Faces of Long Island celebrates the uniqueness of everyday Long Islanders. In their own words, they tell us about their life experiences, challenges and triumphs. Newsday launched this social media journey into the human experience to shine a light on the diverse people of this wonderful place we call home.

‘When the fire happened, all I thought about was my old stuff; the family history in there. All my father’s books were all damaged.’

Bay Shore

“The fire happened on the morning of March 29. I had been feeding cats in the backyard and some had kittens. I let some in the house. I was able to get a mother cat and three kittens out because they were close to the door. A police officer saved two more kittens and a cat.

“There were four adult cats and five young cats that perished in the fire. There are still cats outside and we go to the house every single day to feed them. Some people gave me shelter, bedding and cat food and I worked with a rescue place that spayed and neutered them. Things like that show you people’s humanity to help you in times that are difficult.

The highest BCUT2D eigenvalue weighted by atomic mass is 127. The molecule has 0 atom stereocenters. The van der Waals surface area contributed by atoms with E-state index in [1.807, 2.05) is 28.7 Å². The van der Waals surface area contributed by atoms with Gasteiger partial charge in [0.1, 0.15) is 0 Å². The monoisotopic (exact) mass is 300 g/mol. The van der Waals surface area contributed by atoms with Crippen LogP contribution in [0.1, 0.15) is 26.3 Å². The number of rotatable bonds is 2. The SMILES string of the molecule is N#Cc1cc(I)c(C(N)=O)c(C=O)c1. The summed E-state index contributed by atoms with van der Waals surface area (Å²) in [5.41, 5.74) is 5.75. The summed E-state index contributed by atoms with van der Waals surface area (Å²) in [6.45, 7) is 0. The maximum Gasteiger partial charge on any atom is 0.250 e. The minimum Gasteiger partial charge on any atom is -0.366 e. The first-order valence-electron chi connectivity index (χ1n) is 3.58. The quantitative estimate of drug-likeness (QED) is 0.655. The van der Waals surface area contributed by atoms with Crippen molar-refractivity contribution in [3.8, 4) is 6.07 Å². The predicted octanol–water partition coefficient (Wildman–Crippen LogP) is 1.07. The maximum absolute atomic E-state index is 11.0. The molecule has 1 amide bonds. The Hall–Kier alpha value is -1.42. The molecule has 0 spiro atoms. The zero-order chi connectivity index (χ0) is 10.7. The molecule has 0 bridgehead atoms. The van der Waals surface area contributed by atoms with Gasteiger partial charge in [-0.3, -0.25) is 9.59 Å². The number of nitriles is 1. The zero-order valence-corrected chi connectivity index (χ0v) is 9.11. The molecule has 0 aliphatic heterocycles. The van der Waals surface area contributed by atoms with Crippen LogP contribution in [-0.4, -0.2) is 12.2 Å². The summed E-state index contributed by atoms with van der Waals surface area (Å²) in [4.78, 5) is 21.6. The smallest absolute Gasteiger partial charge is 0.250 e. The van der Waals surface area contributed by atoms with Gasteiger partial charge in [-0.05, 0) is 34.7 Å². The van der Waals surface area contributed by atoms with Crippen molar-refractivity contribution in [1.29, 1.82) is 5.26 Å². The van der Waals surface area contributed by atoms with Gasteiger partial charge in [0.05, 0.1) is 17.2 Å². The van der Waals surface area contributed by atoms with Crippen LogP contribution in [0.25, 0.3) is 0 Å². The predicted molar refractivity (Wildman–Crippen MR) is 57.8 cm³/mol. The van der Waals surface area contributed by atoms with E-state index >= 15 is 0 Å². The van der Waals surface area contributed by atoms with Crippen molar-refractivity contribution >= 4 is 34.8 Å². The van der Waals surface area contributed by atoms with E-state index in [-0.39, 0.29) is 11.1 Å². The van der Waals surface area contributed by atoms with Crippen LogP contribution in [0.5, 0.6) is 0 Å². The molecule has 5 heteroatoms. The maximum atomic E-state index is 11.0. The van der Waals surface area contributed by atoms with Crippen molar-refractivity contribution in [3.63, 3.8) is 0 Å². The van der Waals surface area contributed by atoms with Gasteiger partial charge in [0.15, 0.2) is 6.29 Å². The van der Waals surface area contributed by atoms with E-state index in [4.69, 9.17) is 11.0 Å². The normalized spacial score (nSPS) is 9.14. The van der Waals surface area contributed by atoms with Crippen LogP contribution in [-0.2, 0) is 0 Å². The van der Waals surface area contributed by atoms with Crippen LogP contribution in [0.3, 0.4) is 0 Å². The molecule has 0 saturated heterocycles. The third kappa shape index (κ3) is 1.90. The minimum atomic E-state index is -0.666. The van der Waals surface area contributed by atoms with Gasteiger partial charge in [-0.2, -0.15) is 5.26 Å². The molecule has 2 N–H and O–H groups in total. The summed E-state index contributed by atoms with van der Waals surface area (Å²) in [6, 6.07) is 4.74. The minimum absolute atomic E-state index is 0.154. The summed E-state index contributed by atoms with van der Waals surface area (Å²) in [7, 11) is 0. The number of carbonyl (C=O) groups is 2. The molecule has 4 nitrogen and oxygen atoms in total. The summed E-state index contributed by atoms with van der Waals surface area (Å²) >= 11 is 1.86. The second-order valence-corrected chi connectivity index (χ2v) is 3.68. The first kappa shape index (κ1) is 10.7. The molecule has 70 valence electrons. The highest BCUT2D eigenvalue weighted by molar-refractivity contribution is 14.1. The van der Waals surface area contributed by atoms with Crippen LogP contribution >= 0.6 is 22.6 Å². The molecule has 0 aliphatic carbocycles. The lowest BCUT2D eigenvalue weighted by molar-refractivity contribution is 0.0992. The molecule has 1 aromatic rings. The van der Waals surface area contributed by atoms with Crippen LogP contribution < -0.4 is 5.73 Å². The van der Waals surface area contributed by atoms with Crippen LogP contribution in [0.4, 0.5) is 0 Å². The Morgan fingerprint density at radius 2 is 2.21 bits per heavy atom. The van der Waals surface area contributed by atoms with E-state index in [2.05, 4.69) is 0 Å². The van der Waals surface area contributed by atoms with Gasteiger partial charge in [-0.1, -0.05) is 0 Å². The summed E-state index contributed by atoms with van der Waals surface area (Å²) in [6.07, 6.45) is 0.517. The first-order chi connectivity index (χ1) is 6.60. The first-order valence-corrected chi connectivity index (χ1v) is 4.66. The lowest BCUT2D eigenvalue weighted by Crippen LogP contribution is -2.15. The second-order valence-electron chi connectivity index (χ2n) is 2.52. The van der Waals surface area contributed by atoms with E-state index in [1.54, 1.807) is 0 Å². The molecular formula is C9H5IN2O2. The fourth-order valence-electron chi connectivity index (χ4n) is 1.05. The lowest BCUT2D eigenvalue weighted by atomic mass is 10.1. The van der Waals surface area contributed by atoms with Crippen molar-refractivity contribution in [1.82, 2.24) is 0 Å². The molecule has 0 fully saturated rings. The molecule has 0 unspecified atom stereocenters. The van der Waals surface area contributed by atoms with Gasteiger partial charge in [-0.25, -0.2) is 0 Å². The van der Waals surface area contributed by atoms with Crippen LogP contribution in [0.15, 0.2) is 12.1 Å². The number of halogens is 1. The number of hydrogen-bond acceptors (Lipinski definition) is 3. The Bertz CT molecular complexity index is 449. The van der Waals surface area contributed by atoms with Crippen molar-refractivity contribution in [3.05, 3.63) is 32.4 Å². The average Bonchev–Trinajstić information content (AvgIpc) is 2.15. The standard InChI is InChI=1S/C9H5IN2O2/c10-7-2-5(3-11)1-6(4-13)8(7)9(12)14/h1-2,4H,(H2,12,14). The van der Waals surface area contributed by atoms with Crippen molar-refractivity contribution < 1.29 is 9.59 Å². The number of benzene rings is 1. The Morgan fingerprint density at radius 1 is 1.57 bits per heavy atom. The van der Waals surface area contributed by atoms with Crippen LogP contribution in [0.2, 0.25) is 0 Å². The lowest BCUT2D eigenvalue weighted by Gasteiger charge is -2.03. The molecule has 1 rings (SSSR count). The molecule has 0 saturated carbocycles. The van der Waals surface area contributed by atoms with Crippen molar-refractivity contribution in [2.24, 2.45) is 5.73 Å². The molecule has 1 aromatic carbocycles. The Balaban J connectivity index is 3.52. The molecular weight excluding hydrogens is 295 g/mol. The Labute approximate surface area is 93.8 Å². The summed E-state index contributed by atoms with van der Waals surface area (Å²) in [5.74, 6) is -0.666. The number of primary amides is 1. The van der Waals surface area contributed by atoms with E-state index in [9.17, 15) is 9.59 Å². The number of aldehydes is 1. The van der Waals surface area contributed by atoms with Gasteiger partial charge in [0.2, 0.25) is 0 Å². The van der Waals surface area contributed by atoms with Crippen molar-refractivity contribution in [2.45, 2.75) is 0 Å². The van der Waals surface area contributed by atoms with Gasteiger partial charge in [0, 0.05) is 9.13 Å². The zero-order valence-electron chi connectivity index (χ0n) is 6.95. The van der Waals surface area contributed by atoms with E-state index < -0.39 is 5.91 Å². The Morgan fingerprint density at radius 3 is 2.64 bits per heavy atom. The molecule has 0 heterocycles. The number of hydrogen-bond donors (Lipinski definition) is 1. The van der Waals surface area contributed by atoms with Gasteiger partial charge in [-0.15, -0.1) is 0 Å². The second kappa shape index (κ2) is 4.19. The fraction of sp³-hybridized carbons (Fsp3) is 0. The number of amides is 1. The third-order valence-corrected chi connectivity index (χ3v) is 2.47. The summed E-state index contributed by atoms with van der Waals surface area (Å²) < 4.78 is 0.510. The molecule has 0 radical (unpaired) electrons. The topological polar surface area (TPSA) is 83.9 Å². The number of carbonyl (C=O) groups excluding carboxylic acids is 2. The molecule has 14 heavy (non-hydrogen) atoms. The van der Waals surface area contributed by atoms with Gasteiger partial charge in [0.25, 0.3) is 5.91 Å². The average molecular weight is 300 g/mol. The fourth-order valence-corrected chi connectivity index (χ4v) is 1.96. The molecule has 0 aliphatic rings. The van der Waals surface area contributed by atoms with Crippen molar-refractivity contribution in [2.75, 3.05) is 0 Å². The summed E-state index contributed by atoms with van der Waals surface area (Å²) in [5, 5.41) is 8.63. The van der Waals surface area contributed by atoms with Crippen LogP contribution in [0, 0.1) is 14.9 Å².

“I’ve lived in this house all my life because it was my parent’s house. I’m 61, I was born in Bay Shore, my roots are in this community. My father served during WWII and was in active combat duty. When he enlisted, he was already a husband and father of two. He used to write my mother many letters. He was very descriptive, so they would censor the letters in case they fell into enemy hands. When the fire happened, all I thought about was my old stuff; the family history in there. All my father’s books were all damaged.

I looked inside the desk, sure enough, there was the box of my mother’s letters. It wasn’t touched by fire or water. That has brought me some comfort; some hope that we’re going to get through this.

“We had two very old pictures in decorative frames of my great grandmother and great grandfather, and that’s gone, those you can’t replace. The floor collapsed in two of the rooms, so I still haven’t been able to find things. I had an old secretary desk. It has a bookcase on top. It had the panel that opens up. We saw it in the room; it was blown to pieces because of the water pressure. But I looked inside the desk, sure enough, there was the box of my mother’s letters. It wasn’t touched by fire or water. That has brought me some comfort; some hope that we’re going to get through this.